The science and practice of surveying has made a huge advance in recent years due to one technology. It’s made surveys and project planning far faster, more cost-effective and, most important, far more precise than ever before. It also helps create precise, highly complex 3-D models of structures. That technology is called LIDAR.
Also called 3D laser scanning, LIDAR is an acronym that stands for light imaging, detection and ranging. The short form is also related to radar and sonar.
What LIDAR is
LIDAR is a surveying technology or method that involves shining laser light on an object or landscape, then capturing the reflected light in a scanner.
The scanner measures the differences in the return times and wavelengths of the reflected light. Computer software then assembles these measurements to produce a digital 3-D model of the object being illuminated.
This method captures these measurements, including position and distance, with a degree of accuracy impossible with traditional surveying methods. In addition, it records far, far more information — millions of different data points within a matter of seconds.
“LIDAR gives you a measurable, three-dimensional model of an entire landscape or structure,” says Mike Hoffman, principal and Survey Manager at McNeil Engineering.
Uses of LIDAR
LIDAR is used for many of the same applications as traditional topographical surveying. A LIDAR scanner can be mounted on a surveying tripod, or on an aircraft such as a drone for airborne surveying.
It also can be used for volume surveys of topographical features, and to create precise 3D digital models of project sites, buildings and other structures.
“In the past, a survey of a site or creating a model of a structure would require many trips to the site to take measurements. That was very time-consuming and therefore expensive,” Hoffman says. “And the accuracy was not even close to 3D laser scanning. Traditional surveying does not provide even one-tenth the amount of data.”
LIDAR at McNeil
McNeil Engineering has been a leader in LIDAR 3D scanning for years. The company has kept up with the leading edge of 3D scanning technology, and our latest upgrade is to the P40 scanner. “With the earlier C10 system, a five-minute setup would collect a half-million data points per second,” Hoffman says. “The new system takes two minutes to set up, and can collect one million data points per second. In other words, we can produce a much more detailed, precise three-dimensional model, faster than we could before.”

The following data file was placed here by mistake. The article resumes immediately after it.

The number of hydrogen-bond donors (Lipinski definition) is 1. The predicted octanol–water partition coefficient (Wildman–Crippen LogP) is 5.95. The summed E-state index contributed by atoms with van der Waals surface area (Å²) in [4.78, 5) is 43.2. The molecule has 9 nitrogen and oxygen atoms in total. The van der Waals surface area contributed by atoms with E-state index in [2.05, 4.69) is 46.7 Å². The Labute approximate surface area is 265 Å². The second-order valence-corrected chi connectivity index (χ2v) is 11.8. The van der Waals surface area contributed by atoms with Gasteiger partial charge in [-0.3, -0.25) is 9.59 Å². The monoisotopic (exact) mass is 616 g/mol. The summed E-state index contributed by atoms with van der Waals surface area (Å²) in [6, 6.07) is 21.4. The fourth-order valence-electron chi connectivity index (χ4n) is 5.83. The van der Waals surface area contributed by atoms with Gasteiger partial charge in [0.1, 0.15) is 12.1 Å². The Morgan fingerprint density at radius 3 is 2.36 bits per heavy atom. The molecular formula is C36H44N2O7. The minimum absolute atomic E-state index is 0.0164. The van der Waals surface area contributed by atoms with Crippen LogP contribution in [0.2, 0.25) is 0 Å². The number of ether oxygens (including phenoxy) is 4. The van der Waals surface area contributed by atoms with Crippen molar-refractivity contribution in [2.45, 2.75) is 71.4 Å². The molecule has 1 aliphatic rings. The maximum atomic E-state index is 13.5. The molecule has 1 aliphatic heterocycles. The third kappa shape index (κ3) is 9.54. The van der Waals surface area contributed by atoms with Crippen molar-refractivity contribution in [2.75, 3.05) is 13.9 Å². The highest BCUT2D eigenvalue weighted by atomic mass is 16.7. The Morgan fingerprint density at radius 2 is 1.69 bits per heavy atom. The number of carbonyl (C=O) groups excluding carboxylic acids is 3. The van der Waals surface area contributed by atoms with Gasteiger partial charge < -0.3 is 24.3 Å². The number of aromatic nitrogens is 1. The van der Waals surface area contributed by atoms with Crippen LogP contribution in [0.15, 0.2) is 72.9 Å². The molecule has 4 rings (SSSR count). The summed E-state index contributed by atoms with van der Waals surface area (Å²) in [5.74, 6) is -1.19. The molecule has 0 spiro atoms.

One of the biggest LIDAR projects the company has ever done was a complete scan of the Marathon oil refinery in Gallup, New Mexico. It’s 17 acres with hundreds of structures, including buildings, oil tanks, pipes, pumps and many more.
“Marathon was upgrading its facility to a new Tier-3 gas, as required by law,” Hoffman explains. “That would require upgrades of equipment and infrastructure. They needed to know how much room they had, where different things were, where the pipes, pumps and tanks were, precisely, ahead of time. That would allow them to plan the upgrade in their computers before starting the physical work, saving a lot of time and money.
“It’s far more expensive to have to start doing your measurements and planning on site, without that kind of advance information.”
Using the LIDAR system, McNeil produced more than 2,500 scans as well as hundreds of panoramic photos — with just three staff on site. This was Hoffman and two staff engineers.
“We took two tripods, the scanner and camera. We took six pictures from each set-up to create panoramic photos for each location, so that the customer could have a complete visual representation to accompany the digital models.”
This project did not involve the use of drones or any airborne surveying or imaging. For elevations, the McNeil team used ladders or climbed up on the platforms and other structures — a combination of low- and high-tech approaches.
The surveying work took about six weeks on site. This was followed by close to two months back at the McNeil Engineering offices to compile the captured data into models that could be sent to the design engineers who would plan the upgrade project.
“The files are many gigabytes in size. We save them onto hard drives, and send them by messenger to the customer,” Hoffman says. “Downloading them from an FTP site would take a lot longer.”
McNeil Engineering also has used the LIDAR system to produce similar models for a Big West Oil facility in Salt Lake City, as well as another Marathon Oil site, also in Salt Lake City.
“At McNeil Engineering, we can do almost every surveying project with the 3D scanner. When I leave a site after doing a 3D scanning project, I have no doubt that the engineering team will have everything they need,” Hoffman says.
He advises any company looking at commissioning a LIDAR project to choose carefully. “This technology is not for the average surveyor or engineering firm. Only a large enough engineering firm can understand how to handle point cloud data — the technology that captures and manages the immense amounts of data produced by the scanner.